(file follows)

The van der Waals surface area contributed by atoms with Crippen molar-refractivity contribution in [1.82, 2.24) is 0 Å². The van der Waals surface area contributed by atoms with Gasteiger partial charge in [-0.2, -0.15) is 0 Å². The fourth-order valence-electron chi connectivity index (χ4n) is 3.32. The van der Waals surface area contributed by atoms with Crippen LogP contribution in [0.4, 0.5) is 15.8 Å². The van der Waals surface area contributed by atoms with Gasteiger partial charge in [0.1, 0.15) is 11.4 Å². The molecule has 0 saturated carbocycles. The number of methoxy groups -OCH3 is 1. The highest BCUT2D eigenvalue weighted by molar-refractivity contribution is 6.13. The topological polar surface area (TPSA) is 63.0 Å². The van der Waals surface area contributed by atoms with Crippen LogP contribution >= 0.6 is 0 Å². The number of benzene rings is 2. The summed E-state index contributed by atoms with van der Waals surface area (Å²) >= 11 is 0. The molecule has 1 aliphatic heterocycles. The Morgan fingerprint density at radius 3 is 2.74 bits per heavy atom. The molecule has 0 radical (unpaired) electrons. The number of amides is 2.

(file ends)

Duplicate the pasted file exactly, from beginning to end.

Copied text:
The van der Waals surface area contributed by atoms with Crippen molar-refractivity contribution in [1.82, 2.24) is 0 Å². The van der Waals surface area contributed by atoms with Gasteiger partial charge in [-0.2, -0.15) is 0 Å². The fourth-order valence-electron chi connectivity index (χ4n) is 3.32. The van der Waals surface area contributed by atoms with Crippen LogP contribution in [0.4, 0.5) is 15.8 Å². The van der Waals surface area contributed by atoms with Gasteiger partial charge in [0.1, 0.15) is 11.4 Å². The molecule has 0 saturated carbocycles. The number of methoxy groups -OCH3 is 1. The highest BCUT2D eigenvalue weighted by molar-refractivity contribution is 6.13. The topological polar surface area (TPSA) is 63.0 Å². The van der Waals surface area contributed by atoms with Crippen LogP contribution >= 0.6 is 0 Å². The number of benzene rings is 2. The summed E-state index contributed by atoms with van der Waals surface area (Å²) >= 11 is 0. The molecule has 1 aliphatic heterocycles. The Morgan fingerprint density at radius 3 is 2.74 bits per heavy atom. The molecule has 0 radical (unpaired) electrons. The number of amides is 2.